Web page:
Sapkota had won the 2017 general elections from Sindhupalchok Constituency 1 on the Maoist Centre ticket.
But when he was elected Speaker in the third week of January last year, he was fielded by the Nepal Communist Party (NCP).
Determining the party from which the Speaker is elected holds significance because the constitutional provisions call for electing Speaker and deputy Speaker from two different parties.
The question as to which party Sapkota represented to assume the Speaker post comes at a time when Oli is trying to cultivate the Janata Samajbadi Party to stay in power. A power-sharing deal between Oli and the Janata Samajbadi Party is likely to entail, among other things, the post of deputy Speaker to the party.
Ever since Shiva Maya Tumbahangphe, also a UML member in the lower house, resigned in January, no deputy Speaker has been elected. Though Oli has tried to justify that the House has become irrelevant, if he manages to cling on to power, he could try to push for a Speaker from his own party.
Before Sapkota, Krishna Bahadur Mahara, a Maoist Centre lawmaker, was the Speaker until he resigned in October 2019 after he was embroiled in an attempted rape case.
Oli in the past had expressed his grievances about Mahara’s non-cooperation to his government.
Pandey, the spokesperson for the Parliament Secretariat, however, does not see a problem in deciding from which party Sapkota was elected to the Speaker's post.
“We know which party the Speaker belonged to before he was elected to the post,” Pandey told the Post. “Since he was known as a Maoist Centre member in the House until his party merged with UML in May 2018, it is understood that he came from the Maoist Centre.”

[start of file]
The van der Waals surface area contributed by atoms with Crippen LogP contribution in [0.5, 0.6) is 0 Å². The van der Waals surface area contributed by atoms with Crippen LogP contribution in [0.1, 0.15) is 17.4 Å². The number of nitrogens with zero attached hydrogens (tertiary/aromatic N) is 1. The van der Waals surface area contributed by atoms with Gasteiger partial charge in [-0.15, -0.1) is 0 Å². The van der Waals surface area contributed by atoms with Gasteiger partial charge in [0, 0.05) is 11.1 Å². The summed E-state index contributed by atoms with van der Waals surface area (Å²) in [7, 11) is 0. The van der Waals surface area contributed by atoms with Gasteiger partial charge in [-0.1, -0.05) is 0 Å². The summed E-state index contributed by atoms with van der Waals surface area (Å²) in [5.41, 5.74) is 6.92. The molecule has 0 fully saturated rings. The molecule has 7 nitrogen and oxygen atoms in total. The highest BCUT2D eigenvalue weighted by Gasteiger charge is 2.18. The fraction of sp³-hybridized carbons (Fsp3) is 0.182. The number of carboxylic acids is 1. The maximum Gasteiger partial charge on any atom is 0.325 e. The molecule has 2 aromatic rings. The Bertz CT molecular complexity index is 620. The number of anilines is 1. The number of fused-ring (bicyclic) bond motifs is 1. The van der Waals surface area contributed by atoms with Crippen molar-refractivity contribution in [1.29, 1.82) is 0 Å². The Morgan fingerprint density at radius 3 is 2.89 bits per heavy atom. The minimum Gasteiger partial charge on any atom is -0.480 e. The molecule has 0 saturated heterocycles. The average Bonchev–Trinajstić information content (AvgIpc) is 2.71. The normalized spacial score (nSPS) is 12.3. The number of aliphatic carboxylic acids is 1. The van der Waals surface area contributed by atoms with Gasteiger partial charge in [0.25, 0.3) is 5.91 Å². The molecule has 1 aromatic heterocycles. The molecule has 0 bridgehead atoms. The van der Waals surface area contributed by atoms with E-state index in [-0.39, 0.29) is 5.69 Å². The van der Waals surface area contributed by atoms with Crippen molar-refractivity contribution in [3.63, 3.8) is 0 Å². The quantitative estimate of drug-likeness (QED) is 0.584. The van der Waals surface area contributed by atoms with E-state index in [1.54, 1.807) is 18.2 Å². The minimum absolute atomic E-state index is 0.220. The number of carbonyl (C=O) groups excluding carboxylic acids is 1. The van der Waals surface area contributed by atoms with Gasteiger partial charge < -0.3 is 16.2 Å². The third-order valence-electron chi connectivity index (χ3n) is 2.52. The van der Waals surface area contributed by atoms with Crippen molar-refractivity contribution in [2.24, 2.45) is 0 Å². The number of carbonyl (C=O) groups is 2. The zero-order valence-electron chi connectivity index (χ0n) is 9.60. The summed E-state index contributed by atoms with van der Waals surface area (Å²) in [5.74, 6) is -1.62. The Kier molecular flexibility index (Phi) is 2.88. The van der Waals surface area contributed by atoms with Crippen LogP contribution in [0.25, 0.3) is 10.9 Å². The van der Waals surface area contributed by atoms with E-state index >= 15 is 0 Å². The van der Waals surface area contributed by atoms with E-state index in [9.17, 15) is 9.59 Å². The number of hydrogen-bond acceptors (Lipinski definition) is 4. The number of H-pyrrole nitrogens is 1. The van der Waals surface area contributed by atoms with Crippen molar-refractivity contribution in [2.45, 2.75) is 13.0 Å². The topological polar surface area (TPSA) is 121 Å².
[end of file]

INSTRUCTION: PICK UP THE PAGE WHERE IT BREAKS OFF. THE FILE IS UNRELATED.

The lower house has met five times ever since it convened first on March 7 after the Supreme Court reinstated it by overturning Oli’s decision to dissolve it.
Though it has not undertaken any concrete business so far, the status of those elected under the Nepal Communist Party (NCP) could result in some complications at some point of time and hence it’s better to sort the matter out at the earliest, observers say.
While the Parliament Secretariat says it is the Election Commission that will decide on the status of those elected under Nepal Communist Party (NCP), officials at the poll body say they have not looked into the matter yet.
“This is not just a legal issue; it’s rather a political issue,” said Raj Kumar Shrestha, spokesperson for the commission.
Of the 16 members elected to the National Assembly from the Nepal Communist Party (NCP) quota, Bedu Ram Bhusal, Indira Gautam, Devendra Dahal, Bhagwati Neupane, Bimala Ghimire, Gopal Bhattarai, Sumitra BC and Sharada Bhattarai are from the UML. They have been attending the meeting of the UML Parliamentary Party. Narayan Kaji Shrestha, Gopi Acchhami, Radheshyam Pashwan, Ganga Belbase, Jag Prasad Sharma and Ganga Belbase are from the Maoist Centre.
Bamdev Gautam is vice-chair of the UML and was nominated to the upper house on September 17, last year.
Bidhya Bhattarai won the by-election from Kaski Constituency 1 held in December 2019. Her husband, Rabindra Adhikari, who had won from the constituency, died in February 2019 in a helicopter crash.
Apart from 18 members of the federal parliament including Gautam, over two dozen representatives have been elected to the local governments on the Nepal Communist Party (NCP) tickets.